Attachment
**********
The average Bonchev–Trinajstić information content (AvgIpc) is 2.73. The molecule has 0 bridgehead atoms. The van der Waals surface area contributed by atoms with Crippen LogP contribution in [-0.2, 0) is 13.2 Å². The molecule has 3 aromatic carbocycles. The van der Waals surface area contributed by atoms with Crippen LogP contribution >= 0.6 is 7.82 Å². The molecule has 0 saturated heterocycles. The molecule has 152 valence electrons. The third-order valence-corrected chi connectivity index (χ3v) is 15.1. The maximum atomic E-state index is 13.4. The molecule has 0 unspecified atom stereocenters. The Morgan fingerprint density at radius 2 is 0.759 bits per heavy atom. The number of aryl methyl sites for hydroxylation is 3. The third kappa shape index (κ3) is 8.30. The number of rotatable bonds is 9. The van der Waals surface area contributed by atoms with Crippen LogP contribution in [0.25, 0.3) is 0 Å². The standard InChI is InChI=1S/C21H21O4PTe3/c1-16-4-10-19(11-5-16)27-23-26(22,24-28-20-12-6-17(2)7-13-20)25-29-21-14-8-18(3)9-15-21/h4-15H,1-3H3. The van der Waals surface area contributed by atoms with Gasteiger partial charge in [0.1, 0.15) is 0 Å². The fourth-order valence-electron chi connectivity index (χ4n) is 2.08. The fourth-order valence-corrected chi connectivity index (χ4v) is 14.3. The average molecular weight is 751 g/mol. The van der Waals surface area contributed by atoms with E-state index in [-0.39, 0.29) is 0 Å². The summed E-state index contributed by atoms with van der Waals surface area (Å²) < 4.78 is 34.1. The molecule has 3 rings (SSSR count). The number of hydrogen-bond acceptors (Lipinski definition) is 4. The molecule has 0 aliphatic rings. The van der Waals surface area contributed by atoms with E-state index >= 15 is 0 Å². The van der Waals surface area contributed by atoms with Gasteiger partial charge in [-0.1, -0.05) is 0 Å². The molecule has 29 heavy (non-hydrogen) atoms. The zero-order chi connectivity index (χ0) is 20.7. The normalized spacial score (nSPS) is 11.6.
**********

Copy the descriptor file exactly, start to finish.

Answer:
The average Bonchev–Trinajstić information content (AvgIpc) is 2.73. The molecule has 0 bridgehead atoms. The van der Waals surface area contributed by atoms with Crippen LogP contribution in [-0.2, 0) is 13.2 Å². The molecule has 3 aromatic carbocycles. The van der Waals surface area contributed by atoms with Crippen LogP contribution >= 0.6 is 7.82 Å². The molecule has 0 saturated heterocycles. The molecule has 152 valence electrons. The third-order valence-corrected chi connectivity index (χ3v) is 15.1. The maximum atomic E-state index is 13.4. The molecule has 0 unspecified atom stereocenters. The Morgan fingerprint density at radius 2 is 0.759 bits per heavy atom. The number of aryl methyl sites for hydroxylation is 3. The third kappa shape index (κ3) is 8.30. The number of rotatable bonds is 9. The van der Waals surface area contributed by atoms with Crippen LogP contribution in [0.25, 0.3) is 0 Å². The standard InChI is InChI=1S/C21H21O4PTe3/c1-16-4-10-19(11-5-16)27-23-26(22,24-28-20-12-6-17(2)7-13-20)25-29-21-14-8-18(3)9-15-21/h4-15H,1-3H3. The van der Waals surface area contributed by atoms with Gasteiger partial charge in [0.1, 0.15) is 0 Å². The fourth-order valence-electron chi connectivity index (χ4n) is 2.08. The fourth-order valence-corrected chi connectivity index (χ4v) is 14.3. The average molecular weight is 751 g/mol. The van der Waals surface area contributed by atoms with E-state index in [-0.39, 0.29) is 0 Å². The summed E-state index contributed by atoms with van der Waals surface area (Å²) < 4.78 is 34.1. The molecule has 3 rings (SSSR count). The number of hydrogen-bond acceptors (Lipinski definition) is 4. The molecule has 0 aliphatic rings. The van der Waals surface area contributed by atoms with E-state index >= 15 is 0 Å². The van der Waals surface area contributed by atoms with Gasteiger partial charge in [-0.1, -0.05) is 0 Å². The molecule has 29 heavy (non-hydrogen) atoms. The zero-order chi connectivity index (χ0) is 20.7. The normalized spacial score (nSPS) is 11.6.